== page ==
Monsantoâ??s success seemed to augur well for GMOs in India, which boasts the most arable land of any country and is projected to surpass China as the worldâ??s-most-populous by 2023.

India had a history of pioneering agricultural methods. The so-called Green Revolution in the 1960s and 1970s revamped Indian farms with high-yielding wheat and rice supported with fertilizers, pesticides and irrigation. Government officials credited it with saving millions from starvation.

By late 2006, Monsantoâ??s Bt genes blanketed about 40% of Indiaâ??s cotton fields, according to the International Service for the Acquisition of Agri-Biotech Applications, or Isaaa, a nonprofit funded by governments and companies that tracks and promotes agricultural biotechnology.

â??I had gravitated to Bt cotton because my yields used to be poor,â?? said Dheeraj Chhaganbhai Wadodariya, a farmer in Indiaâ??s Gujarat state. Genetically modified seeds increased his earnings so much, he said, he can now buy cattle, do up his home and occasionally travel.

But clouds were gathering over the field. Fears that Indiaâ??s government relied too heavily on biotech companies to research safety and that GMO plants would mix with wild versions prompted nutritionist Aruna Rodrigues to seek out independent scientists and compile data to challenge the government over its handling of biotech crops.

In 2005, she filed a petition with Indiaâ??s Supreme Court seeking a moratorium on GMO field trials, arguing that such crops would damage the nutritional qualities of the food. The court accepted her petition, which is still winding its way through Indiaâ??s notoriously slow judicial system.

As public pushback increased, India in 2010 placed a surprise moratorium on an insect-resistant brinjal, or eggplant, which had been set for approval.

Indiaâ??s potential nevertheless persuaded Monsanto to continue research here and it continued to get approvals for trials, including biotech corn. Other companies pursued rice, mustard, peanuts, potatoes and sorghum.

â??We never lost hope that things were moving,â?? said Mr. Narain, who led its India business from 2010 to 2013.

Globally, pushback was spreading. In America, where the Agriculture Department says GMOs represent more than 90% of corn, soybeans and cotton acres, opponents launched state-by-state efforts to require GMO-food labeling. Following the USDAâ??s 2015 approval of genetically modified apples and potatoes, companies including McDonaldâ??s Corp. and Wendyâ??s Co. said they didnâ??t plan to use them, saying they were happy with non-GMO suppliers.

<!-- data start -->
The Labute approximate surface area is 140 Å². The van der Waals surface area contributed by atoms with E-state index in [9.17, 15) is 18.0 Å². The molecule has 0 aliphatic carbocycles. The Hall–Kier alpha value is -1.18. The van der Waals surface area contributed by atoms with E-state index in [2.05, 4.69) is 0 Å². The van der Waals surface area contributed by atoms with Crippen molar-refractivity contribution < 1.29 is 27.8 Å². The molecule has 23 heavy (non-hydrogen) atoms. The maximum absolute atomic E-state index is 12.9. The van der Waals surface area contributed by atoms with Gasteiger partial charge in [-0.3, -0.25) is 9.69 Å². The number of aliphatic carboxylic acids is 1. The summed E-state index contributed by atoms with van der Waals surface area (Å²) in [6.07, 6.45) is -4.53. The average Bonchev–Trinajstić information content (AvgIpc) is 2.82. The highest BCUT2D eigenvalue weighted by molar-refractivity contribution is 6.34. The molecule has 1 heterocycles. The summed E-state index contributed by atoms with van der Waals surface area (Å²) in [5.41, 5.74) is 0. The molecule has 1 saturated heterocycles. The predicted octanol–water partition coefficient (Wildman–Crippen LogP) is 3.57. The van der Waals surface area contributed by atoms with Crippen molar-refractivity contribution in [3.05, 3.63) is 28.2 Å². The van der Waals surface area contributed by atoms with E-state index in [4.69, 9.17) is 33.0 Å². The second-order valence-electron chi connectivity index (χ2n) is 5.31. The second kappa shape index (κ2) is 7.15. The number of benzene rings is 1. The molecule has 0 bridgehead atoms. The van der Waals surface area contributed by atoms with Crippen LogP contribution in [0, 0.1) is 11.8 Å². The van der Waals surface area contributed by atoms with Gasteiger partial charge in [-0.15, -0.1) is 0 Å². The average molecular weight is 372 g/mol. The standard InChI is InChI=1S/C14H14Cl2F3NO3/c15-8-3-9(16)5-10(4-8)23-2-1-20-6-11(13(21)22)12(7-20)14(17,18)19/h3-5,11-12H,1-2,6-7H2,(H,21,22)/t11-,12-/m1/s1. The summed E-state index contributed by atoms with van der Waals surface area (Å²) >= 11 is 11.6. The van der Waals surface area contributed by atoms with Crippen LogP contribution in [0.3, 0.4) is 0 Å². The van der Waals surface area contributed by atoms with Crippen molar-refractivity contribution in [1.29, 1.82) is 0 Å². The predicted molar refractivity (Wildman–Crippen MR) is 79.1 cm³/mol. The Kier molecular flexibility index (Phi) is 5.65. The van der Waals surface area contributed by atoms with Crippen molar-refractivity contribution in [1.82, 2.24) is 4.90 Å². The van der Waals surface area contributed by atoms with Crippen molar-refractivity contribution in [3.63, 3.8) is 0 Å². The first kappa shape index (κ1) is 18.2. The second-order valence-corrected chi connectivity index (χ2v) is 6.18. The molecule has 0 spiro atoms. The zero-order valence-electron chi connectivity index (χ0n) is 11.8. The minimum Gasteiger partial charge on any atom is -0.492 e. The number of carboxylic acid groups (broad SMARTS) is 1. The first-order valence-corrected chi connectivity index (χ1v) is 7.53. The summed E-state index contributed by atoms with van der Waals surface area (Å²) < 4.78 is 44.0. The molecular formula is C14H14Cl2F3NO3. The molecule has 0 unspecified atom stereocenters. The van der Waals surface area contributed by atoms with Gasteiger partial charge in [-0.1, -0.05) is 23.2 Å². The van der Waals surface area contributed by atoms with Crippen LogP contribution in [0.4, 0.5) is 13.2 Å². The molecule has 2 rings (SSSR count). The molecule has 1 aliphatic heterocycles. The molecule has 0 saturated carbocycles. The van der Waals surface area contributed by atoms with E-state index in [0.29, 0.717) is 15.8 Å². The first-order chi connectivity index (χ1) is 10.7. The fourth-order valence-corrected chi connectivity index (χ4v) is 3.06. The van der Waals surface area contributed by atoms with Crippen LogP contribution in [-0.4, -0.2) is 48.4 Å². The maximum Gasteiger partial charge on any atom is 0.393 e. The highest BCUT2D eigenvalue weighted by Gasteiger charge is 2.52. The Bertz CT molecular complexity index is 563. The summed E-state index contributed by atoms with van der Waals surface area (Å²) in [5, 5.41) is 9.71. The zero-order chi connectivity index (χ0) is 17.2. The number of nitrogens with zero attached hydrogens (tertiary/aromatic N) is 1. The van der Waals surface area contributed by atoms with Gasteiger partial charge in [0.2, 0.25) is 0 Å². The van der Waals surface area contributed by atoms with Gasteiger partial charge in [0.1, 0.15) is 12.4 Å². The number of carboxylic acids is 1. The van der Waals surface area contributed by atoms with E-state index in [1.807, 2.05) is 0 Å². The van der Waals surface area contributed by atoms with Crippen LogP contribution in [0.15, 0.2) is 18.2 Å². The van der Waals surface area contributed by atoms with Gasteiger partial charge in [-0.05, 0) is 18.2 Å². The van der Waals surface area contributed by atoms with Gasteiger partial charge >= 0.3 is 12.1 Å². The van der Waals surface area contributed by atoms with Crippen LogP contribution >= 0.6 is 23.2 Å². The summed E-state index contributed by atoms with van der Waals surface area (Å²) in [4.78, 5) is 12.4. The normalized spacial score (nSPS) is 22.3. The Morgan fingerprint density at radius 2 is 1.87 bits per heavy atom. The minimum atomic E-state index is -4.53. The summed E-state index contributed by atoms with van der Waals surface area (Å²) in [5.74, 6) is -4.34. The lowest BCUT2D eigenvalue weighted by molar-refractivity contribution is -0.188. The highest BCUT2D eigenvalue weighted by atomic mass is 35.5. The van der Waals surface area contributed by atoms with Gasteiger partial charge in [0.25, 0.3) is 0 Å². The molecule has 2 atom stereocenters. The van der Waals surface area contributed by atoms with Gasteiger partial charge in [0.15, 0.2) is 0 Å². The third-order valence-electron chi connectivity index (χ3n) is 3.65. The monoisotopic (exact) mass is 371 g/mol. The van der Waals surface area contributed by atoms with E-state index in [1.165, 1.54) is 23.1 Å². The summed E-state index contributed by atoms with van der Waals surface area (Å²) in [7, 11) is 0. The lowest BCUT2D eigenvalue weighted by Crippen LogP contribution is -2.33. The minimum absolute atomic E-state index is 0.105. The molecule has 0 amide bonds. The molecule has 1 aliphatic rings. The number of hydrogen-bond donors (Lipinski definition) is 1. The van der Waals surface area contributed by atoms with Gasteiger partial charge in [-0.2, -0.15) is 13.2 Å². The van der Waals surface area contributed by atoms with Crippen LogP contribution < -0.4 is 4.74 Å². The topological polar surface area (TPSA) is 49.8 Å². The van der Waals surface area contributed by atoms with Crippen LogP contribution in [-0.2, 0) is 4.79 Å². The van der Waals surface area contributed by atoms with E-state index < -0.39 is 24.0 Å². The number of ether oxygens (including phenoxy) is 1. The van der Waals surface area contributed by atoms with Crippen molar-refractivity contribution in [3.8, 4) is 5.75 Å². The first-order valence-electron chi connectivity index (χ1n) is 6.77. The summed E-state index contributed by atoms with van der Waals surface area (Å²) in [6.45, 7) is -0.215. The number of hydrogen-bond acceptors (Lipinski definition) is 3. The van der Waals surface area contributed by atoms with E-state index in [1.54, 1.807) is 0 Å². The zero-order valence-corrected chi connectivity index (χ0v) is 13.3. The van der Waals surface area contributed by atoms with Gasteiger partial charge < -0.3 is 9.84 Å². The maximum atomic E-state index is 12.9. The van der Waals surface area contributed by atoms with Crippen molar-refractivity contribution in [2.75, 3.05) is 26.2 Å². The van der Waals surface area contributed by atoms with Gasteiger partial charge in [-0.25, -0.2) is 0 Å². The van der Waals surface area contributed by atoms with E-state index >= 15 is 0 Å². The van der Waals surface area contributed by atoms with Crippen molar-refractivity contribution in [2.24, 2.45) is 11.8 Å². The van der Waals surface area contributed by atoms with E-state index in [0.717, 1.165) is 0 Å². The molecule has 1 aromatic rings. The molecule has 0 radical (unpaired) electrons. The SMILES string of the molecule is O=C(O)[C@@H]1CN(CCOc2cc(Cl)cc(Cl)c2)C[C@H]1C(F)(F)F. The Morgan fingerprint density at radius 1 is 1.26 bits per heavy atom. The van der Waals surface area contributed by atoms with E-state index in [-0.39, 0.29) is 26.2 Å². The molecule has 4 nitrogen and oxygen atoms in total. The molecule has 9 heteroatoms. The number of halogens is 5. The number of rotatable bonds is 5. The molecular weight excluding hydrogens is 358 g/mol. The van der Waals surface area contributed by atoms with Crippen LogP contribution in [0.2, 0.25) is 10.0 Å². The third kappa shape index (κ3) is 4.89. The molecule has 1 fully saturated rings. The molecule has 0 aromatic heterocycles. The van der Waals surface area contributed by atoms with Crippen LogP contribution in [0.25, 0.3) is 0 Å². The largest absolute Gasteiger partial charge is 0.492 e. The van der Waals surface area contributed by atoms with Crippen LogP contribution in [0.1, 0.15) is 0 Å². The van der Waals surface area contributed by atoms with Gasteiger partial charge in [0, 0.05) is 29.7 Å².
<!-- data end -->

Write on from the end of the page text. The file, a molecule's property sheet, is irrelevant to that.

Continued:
The EU unveiled a new opt-out program in 2015. Ukraine and Russia have also ruled out using GMO seeds. China, which permits some biotech cotton, papaya, sweet peppers and tomatoes, isnâ??t expected to approve new GMO crops until the domestic seed industry shows it can compete against Western rivals, the USDA and seed-industry officials said. Chinese government officials didnâ??t respond to inquiries.

Indiaâ??s food-security concerns may lead it to soften its stance, seed industry officials say. The country is a big importer of edible oil and lentilsâ??protein sources for many mired in povertyâ??and has high child-malnutrition rates. GMO proponents say biotech seeds would increase production of protein-rich crops on Indiaâ??s mostly small farms, which the United Nations numbers at 138 million.

The 2014 election of Prime Minister Narendra Modi, who supported GMO crops as chief minister of Gujarat state, encouraged biotech-seed makers. India has since approved field tests for biotech crops, although state governments can block trials.

Indiaâ??s Supreme Court is expected to rule soon on the petition to bar GMO-crop cultivation. But Monsanto faces more immediate challenges in cotton, after Indiaâ??s agriculture ministry this month imposed a 70% cut in the royalty fees that Monsanto and Mahyco had charged for their crop genes. The companies also face an inquiry from Indiaâ??s antitrust enforcer over pricing of their pest-resistant cotton genes, and some Indian seed companies have withheld tens of millions of dollars in royalty payments, according to Monsanto.

The price controls on crop biotechnology -- which Monsanto and Mahyco license to about 50 Indian seed companies -- may force the companies to reassess all aspects of their joint venture in India, they say. Officials for Indiaâ??s Ministry of Agriculture said in a court document that Monsanto and Mahycoâ??s dominance in supplying biotech cotton genes requires curbs on royalties, which ministry officials called â??exorbitantly high.â??

â??We need innovation in agriculture in the country,â?? said Shilpa Divekar Nirula, chief executive of Monsantoâ??s India unit. â??The government seems intent on promoting innovationâ?¦but something like this is at cross-purposes with what the government is seeking to do.â??